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Quantitative analysis of tethered particle motion

Idealization of the experimental geometry:
A large, optically visible bead reports on the state of a nanoscale DNA configuration, potentially including a looping-protein complex.

PIs: Philip Nelson, John Beausang, University of Pennsylvania. Chiara Zurla, David Dunlap, Laura Finzi, Emory University. Darren Segall, Rob Phillips, Caltech


One strategy used by cells for gene regulation involves DNA looping. The single-particle tracking method now allows us to study the kinetics of this intra-molecular reaction at the single-molecule level, in a way that does not perturb the reaction itself. But interpretation of the experimental results requires that we first solve a fundamental problem in the statistics of a semiflexible polymer: to find the tether length given the excursion of the center of an attached bead.


The problem cuts across the fields of statistical mechanics, polymer science, and molecular biology. The success of our method for extracting the lengths of known tethers shows that it’s suitable for real-time of DNA loop formation. Here the tether length is not known a priori; changes in this length signal the formation and breakdown of loops. With this calibration, we are now proceeding to explore the effects of drugs and physical stresses on loop formation, and hence on bacterial gene regulation.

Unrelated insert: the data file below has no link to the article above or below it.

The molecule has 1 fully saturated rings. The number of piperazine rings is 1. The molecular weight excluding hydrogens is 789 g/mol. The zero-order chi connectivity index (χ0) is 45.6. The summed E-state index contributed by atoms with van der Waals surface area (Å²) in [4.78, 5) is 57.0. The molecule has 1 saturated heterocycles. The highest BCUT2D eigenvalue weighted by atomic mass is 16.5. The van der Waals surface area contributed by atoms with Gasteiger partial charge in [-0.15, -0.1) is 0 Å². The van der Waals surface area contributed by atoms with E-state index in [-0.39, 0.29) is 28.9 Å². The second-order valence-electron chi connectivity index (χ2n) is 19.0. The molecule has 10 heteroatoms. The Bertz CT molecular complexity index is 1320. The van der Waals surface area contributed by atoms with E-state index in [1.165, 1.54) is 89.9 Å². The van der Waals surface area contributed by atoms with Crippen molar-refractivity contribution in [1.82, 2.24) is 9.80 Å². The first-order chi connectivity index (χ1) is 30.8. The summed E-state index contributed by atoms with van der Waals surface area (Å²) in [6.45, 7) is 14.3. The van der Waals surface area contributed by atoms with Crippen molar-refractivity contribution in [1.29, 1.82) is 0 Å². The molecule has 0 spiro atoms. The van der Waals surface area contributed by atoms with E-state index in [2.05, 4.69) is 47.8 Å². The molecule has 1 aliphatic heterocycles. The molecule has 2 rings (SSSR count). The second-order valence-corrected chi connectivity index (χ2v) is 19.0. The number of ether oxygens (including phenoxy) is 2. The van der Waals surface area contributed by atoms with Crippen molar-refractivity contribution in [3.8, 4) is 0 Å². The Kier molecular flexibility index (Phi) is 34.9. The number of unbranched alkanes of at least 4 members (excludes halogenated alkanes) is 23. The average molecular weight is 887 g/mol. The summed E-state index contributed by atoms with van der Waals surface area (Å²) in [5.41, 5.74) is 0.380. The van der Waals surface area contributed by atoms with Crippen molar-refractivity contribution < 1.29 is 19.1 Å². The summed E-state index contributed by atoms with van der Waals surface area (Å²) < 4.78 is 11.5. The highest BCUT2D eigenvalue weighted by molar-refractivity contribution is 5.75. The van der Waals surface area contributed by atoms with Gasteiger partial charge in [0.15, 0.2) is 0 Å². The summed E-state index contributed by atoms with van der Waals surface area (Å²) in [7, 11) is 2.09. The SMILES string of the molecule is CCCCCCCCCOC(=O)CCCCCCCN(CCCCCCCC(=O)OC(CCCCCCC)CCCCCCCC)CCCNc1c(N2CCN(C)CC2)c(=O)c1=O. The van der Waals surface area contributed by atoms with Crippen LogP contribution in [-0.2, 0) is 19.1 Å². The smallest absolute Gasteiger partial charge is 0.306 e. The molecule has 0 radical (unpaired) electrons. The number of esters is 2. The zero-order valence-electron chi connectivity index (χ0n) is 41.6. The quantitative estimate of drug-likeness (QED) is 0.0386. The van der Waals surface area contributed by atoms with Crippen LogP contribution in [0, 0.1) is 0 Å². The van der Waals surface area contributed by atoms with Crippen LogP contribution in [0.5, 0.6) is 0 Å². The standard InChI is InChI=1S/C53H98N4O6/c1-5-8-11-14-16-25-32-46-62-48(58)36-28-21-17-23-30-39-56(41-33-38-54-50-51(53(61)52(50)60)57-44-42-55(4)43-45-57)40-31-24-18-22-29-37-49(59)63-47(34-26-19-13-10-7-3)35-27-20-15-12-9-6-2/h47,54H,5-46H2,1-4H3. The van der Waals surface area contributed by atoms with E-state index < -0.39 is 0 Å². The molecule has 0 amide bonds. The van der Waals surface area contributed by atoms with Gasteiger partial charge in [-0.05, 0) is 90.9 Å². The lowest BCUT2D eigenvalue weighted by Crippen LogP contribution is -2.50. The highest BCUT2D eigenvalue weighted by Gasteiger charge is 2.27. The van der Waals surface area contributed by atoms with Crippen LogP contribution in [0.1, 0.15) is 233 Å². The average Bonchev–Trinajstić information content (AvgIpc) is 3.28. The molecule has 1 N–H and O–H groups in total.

D Segall, PC Nelson, and R Phillips. Phys. Rev. Lett. 96 art. number 088306 (2006).
PC Nelson, C Zurla, D Brogioli, L Finzi , and D Dunlap, submitted (2006).

Colored dots: experimental distributions of bead position for tethers of three different lengths. Each color is a different bead/tether system, showing high reproducibility. Curves: our first-principles predictions of these three distributions.


Nano/Bio Interface Center @ The University of Pennsylvania
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